Generative AI has been taking the tech world by storm lately. Indie developers to large enterprises are experimenting with its impact not only in day-to-day jobs but also in driving new feature innovations.
Starburst is no different. We’re always looking for ways to improve our technology and make the lives of data engineers easier. The current buzz around OpenAI lined up perfectly with our yearly Hack-a-Trino, and our team came up with some pretty cool concepts.
Check out the top three projects below and let us know which one is your favorite by voting on r/dataengineering. Who knows you might just see the winning concept become a reality.
- Project A: Automatic Data Classification (LLM-based tagging)
- Project B: Trino AI Functions
- Project C: No Code Querying with ChatGPT
Project A: Automatic Data Classification
Built by Alex Breshears, Cody Zwiefelhofer, David Shea, Elvis Le
What is it? Automatic Data Classification is a feature that analyzes and predicts the content of registered data sources based on a subset of the data itself. This project uses OpenAI’s LLM APIs to take samples of datasets and propose potential tags to data admins.
Tags in Starburst Galaxy allows users to associate attributes with one or more catalogs, schemas, tables, views, or columns. Tags can be combined with attribute-based access control policies to ensure that each role has the appropriate access rights to perform actions on entities in the system.
Why? This model automatically identifies data structures within the data. As such, it takes less time for data admins to learn what kind of data has been ingested and appropriately mark that data – increasing productivity and accuracy of tags.
Architectural Considerations: A critical requirement for this feature is that the data itself must be analyzed – not just the metadata. There are many reasons for this but the most obvious is columns are rarely named as what they are.
Project B: Trino AI Functions
Built by Karol Sobczak, Mainak Ghosh
What is it? Trino AI Functions (aka LLMs in the context of complex aggregations) uses ChatGPT and Hugging Face to translate natural language text into complex aggregation logic that can be executed directly on the Trino engine.
Why did we build it? SQL is heavily used for data analysis and at the same time the democratization of ML means that customers now want to do more with Trino queries. Trino AI Functions will help customers write expressive queries that can do language translation, fraud detection, sentiment analysis and other NLP tasks.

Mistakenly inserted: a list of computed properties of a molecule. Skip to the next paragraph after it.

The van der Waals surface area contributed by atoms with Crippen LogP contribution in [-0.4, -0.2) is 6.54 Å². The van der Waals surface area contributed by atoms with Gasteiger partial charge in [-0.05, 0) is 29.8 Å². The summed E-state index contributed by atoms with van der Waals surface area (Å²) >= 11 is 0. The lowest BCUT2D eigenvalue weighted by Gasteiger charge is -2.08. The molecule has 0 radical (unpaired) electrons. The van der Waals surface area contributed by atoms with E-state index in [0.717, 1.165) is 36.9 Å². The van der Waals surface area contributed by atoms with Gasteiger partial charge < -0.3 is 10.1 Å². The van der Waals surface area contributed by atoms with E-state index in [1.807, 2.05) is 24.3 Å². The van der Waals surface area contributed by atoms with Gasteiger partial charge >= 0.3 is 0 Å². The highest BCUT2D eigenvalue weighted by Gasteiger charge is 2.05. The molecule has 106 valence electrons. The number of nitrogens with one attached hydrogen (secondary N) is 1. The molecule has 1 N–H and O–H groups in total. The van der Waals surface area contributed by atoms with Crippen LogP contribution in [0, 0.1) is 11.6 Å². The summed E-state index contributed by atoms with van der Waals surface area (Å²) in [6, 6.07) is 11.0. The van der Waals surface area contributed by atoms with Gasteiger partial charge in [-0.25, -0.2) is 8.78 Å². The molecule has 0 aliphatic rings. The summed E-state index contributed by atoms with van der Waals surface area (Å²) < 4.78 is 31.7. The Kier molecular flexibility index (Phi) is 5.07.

Architectural Considerations: One powerful feature of LLMs is that you can ask models to provide you a structured answer from unstructured data like JSON documents.
Project C: No Code Querying with ChatGPT
Built by Lukas Grubwieser and Rob Anderson
What is it? No code querying with ChatGPT is a feature that would let Galaxy users write natural language queries against data sources connected to Starburst Galaxy.
Why did we build it? This would allow business analysts to ask questions of Galaxy without having to write complex SQL or understand the underlying data architecture. It brings Starburst one step closer to our vision of data democratization.
Architectural Considerations: This project requires a three-part architecture: a frontend, OpenAI engine (with backend server), and Starburst. The frontend takes the question and OpenAI translates it to SQL which is then processed by Starburst.
Honorary Mention: Accelerating Cyber Analytics with Aderas, Starburst, and ChatGPT
While this next effort wasn’t part of our internal hackathon, we thought it was too cool not to share. Our partner Aderas built an POC of an insider threat investigation model using Starburst and ChatGPT for cyber security analytics.
Check out the demo on YouTube.
Starburst’s Learnings on Gen AI
While we built a lot of cool things during the hackathon, we also learned a lot. We documented a couple of our team’s key learnings below:
- It’s really shown us how quickly we can generate new features and ideas that traditionally were a lot harder for a business like ours to innovate on.
- LLM definitely won’t solve everything, but it’s a good starting point.
- It’s been fun to iterate on, but we’re also largely waiting for our model to become more correct (since we think correctness matters!) around the query generating. However, it’s exceptionally cool to see what the newer models are capable of, in terms of generating syntactically correct ANSI SQL.